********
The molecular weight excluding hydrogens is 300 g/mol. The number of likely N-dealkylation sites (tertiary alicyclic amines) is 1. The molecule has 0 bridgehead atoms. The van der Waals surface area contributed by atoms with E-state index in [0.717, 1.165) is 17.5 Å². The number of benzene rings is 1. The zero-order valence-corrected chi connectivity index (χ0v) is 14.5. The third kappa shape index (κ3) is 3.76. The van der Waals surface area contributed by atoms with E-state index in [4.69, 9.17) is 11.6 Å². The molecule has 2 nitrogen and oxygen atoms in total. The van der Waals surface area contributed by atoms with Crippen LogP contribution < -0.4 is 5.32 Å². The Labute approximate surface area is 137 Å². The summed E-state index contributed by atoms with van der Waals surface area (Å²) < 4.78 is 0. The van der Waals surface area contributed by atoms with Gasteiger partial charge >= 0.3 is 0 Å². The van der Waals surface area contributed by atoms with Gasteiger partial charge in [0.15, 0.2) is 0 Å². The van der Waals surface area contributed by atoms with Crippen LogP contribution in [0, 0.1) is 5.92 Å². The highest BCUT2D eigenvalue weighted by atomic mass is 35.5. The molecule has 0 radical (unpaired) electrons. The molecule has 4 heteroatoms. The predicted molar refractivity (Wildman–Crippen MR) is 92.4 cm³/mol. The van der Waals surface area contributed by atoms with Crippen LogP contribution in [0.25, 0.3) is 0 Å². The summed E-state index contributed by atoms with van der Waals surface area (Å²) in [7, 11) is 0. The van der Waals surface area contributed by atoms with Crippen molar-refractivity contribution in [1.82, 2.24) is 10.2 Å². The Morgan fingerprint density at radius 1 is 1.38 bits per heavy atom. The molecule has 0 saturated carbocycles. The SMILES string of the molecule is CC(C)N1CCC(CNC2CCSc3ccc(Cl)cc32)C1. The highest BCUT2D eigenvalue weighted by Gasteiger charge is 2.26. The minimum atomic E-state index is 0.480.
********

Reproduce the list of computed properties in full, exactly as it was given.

The molecular weight excluding hydrogens is 300 g/mol. The number of likely N-dealkylation sites (tertiary alicyclic amines) is 1. The molecule has 0 bridgehead atoms. The van der Waals surface area contributed by atoms with E-state index in [0.717, 1.165) is 17.5 Å². The number of benzene rings is 1. The zero-order valence-corrected chi connectivity index (χ0v) is 14.5. The third kappa shape index (κ3) is 3.76. The van der Waals surface area contributed by atoms with E-state index in [4.69, 9.17) is 11.6 Å². The molecule has 2 nitrogen and oxygen atoms in total. The van der Waals surface area contributed by atoms with Crippen LogP contribution < -0.4 is 5.32 Å². The Labute approximate surface area is 137 Å². The summed E-state index contributed by atoms with van der Waals surface area (Å²) < 4.78 is 0. The van der Waals surface area contributed by atoms with Gasteiger partial charge >= 0.3 is 0 Å². The van der Waals surface area contributed by atoms with Gasteiger partial charge in [0.15, 0.2) is 0 Å². The van der Waals surface area contributed by atoms with Crippen LogP contribution in [0, 0.1) is 5.92 Å². The highest BCUT2D eigenvalue weighted by atomic mass is 35.5. The molecule has 0 radical (unpaired) electrons. The molecule has 4 heteroatoms. The predicted molar refractivity (Wildman–Crippen MR) is 92.4 cm³/mol. The van der Waals surface area contributed by atoms with Crippen LogP contribution in [0.25, 0.3) is 0 Å². The summed E-state index contributed by atoms with van der Waals surface area (Å²) in [7, 11) is 0. The van der Waals surface area contributed by atoms with Crippen molar-refractivity contribution in [1.82, 2.24) is 10.2 Å². The Morgan fingerprint density at radius 1 is 1.38 bits per heavy atom. The molecule has 0 saturated carbocycles. The SMILES string of the molecule is CC(C)N1CCC(CNC2CCSc3ccc(Cl)cc32)C1. The highest BCUT2D eigenvalue weighted by Gasteiger charge is 2.26. The minimum atomic E-state index is 0.480.